A study published on August 16, 2016 claims that Neural Machine Translation (NMT) outperforms phrase-based MT (PBMT) and provides better translations in the “particularly hard” to translate English-German language pair.
In the past, the researchers say, NMT was considered “too computationally costly and resource demanding” to compete with PBMT. Well, NMT literally need(ed) a lot of electricity. However, this has apparently changed beginning 2015, and NMT is now becoming more competitive.
The researchers (Luisa Bentivogli, Mauro Cettolo, and Marcello Federico of Fondazione Bruno Kessler, Trento Italy; Arianna Bisazza of the University of Amsterdam) found that, architecturally speaking, NMT is simpler than traditional statistical MT systems. Interestingly enough, however, they also add that the process is “less transparent” with NMT, saying that “the translation process is totally opaque to the analysis.” How NMT does what it does still seems a bit of a black box.
For the study, the researchers built on evaluation data from the IWSLT 2015 (International Workshop on Spoken Language Translation) MT English-German task and compared results using what they call the “first four top-ranking systems”; that is, NMT and three other phrase-based MT approaches.
The researchers sourced translation material from TED talks (transcripts translated from English into German), reasoning that the language used is structurally less complex, more conversational than formal, and required “a lower amount of rephrasing and reordering.”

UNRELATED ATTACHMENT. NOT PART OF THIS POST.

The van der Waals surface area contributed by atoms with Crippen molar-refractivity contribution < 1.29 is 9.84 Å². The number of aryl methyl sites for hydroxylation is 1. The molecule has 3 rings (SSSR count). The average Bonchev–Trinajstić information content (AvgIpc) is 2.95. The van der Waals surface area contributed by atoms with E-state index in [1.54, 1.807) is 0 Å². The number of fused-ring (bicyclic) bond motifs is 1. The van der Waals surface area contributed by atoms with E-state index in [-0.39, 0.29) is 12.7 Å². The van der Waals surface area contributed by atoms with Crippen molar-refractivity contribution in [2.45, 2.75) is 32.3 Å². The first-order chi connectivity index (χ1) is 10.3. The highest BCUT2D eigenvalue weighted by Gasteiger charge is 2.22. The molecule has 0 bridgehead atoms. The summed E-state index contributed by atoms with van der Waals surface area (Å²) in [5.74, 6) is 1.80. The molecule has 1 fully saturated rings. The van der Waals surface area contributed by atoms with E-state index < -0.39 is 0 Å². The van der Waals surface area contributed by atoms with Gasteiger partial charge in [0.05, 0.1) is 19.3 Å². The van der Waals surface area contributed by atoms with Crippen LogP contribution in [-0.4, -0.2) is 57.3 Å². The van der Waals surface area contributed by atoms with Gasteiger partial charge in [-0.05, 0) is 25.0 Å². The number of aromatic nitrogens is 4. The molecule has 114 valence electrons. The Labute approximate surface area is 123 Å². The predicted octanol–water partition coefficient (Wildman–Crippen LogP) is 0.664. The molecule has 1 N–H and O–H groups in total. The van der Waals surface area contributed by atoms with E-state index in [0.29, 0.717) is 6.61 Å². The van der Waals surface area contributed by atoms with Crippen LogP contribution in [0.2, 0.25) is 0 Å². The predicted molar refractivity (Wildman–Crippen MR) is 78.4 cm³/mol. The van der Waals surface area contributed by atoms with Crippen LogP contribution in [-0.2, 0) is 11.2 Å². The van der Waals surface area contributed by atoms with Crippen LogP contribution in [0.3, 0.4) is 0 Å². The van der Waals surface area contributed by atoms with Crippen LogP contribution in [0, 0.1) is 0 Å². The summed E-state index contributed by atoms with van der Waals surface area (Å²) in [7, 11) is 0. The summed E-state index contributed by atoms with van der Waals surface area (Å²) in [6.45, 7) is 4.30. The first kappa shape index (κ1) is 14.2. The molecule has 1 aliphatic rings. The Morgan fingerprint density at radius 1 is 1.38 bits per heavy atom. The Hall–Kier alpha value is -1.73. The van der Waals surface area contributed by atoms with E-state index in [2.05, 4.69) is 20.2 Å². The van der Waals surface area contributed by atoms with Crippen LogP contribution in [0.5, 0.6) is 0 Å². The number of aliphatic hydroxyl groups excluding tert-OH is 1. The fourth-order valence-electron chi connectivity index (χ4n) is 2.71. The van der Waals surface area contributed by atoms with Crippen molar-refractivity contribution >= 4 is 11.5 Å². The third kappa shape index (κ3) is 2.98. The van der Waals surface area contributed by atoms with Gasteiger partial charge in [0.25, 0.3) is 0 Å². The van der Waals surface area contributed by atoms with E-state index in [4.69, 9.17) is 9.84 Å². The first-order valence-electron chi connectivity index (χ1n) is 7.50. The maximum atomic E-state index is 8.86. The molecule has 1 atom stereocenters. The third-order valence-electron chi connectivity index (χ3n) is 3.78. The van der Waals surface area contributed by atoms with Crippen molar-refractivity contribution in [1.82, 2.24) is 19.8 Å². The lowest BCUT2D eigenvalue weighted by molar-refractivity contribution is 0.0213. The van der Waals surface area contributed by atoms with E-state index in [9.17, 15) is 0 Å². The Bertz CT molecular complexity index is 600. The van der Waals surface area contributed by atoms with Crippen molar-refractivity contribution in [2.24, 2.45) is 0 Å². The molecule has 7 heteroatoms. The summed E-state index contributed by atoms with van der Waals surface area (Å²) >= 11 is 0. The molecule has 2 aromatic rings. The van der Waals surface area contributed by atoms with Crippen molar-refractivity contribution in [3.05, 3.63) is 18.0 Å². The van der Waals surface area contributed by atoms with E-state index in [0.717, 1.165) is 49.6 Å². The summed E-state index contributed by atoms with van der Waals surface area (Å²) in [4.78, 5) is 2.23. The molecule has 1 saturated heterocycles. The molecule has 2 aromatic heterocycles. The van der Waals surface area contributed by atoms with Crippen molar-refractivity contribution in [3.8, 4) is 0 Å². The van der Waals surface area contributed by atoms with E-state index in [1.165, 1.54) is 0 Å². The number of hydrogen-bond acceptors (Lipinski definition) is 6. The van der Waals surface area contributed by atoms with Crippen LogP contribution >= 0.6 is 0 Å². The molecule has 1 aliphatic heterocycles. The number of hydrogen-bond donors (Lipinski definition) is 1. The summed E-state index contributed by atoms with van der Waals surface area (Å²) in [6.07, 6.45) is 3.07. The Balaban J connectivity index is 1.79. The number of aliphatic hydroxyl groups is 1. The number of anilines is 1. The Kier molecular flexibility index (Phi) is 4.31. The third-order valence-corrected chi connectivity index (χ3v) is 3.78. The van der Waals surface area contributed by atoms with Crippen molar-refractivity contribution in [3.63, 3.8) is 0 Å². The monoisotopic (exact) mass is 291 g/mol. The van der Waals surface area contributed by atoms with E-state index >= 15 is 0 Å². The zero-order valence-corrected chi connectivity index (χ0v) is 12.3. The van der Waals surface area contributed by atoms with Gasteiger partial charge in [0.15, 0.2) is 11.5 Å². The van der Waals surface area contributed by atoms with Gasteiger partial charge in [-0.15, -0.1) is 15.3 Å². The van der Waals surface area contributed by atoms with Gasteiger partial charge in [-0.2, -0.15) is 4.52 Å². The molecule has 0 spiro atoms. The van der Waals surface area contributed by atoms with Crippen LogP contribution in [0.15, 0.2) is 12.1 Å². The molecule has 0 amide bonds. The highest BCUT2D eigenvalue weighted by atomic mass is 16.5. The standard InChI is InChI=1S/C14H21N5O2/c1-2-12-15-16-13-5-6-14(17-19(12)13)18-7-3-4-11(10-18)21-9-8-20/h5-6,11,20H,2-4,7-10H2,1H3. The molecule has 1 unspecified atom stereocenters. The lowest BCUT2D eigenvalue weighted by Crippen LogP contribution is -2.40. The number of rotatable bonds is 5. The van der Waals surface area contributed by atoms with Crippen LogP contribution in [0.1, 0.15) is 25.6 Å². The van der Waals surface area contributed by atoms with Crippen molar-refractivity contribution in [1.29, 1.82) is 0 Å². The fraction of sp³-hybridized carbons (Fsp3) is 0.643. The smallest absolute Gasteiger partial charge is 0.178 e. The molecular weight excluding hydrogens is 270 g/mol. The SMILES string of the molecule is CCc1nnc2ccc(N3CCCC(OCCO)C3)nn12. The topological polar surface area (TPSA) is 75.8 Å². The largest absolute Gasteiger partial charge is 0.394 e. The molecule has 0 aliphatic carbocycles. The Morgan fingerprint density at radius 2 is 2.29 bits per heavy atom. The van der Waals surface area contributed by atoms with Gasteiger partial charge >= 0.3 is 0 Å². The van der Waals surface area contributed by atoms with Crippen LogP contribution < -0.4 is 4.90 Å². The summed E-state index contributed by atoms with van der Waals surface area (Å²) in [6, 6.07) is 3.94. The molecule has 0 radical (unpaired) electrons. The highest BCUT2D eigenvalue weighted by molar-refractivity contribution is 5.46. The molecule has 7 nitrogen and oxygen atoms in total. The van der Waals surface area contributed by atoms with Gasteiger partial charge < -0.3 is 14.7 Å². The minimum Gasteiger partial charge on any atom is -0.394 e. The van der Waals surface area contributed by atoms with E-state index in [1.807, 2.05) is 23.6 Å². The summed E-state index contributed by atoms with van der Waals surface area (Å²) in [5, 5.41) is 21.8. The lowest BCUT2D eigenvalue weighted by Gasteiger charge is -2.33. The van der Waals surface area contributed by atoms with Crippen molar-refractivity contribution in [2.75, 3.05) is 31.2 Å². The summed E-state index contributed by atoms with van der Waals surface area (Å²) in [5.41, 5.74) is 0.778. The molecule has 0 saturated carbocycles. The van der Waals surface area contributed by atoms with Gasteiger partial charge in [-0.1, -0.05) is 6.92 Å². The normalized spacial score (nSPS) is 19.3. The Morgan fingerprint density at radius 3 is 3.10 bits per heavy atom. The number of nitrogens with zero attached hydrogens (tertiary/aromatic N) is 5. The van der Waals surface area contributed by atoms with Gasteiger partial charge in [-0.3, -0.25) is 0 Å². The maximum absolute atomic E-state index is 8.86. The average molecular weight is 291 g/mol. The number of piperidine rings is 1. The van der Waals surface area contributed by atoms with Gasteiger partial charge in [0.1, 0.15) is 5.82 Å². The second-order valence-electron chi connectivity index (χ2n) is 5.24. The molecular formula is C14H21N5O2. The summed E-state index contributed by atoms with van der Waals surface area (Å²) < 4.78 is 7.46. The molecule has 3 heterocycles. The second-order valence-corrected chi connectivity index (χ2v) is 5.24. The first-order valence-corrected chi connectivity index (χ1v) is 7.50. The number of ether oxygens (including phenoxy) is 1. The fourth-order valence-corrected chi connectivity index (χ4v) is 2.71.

As to why English and German, the researchers said using the two languages would be interesting because, despite belonging to the same language family, “they have marked differences in levels of inflection, morphological variation, and word order, especially long-range reordering of verbs.”
“The outcomes of the analysis confirm that NMT has significantly pushed ahead the state of the art”—Bentivogli, Cettolo, Federico, Bisazza
And it is in this aspect of better word reordering, particularly in the case of proper verb placement, that NMT shines. To quote, “one of the major strengths of the NMT approach is its ability to place German words in the right position even when this requires considerable reordering.”
Those Misplaced German Verbs
In contrast, the study indicated that “verbs are by far the most often misplaced word category in all PBMT systems,” which the researchers pointed out as a common problem affecting standard phrase-based statistical MT.
In summary, the outcome of the study’s analysis confirmed that NMT reduced the overall effort by a post-editor by 26% compared to PBMT output. In addition, NMT produced 70% less verb placement errors, 50% less word order errors, 19% less morphological errors, and 17% less lexical errors.
“Machine translation is definitely not a solved problem”—Bentivogli, Cettolo, Federico, Bisazza
However, despite outperforming PBMT systems on all sentence lengths, the performance of NMT degraded faster than its competitors the longer the input sentence became, which was one aspect the researchers singled out as an area for future work on improving NMT.
The researchers’ sense of excitement is palpable when they write “machine translation is definitely not a solved problem, but the time is finally ripe to tackle its most intricate aspects.”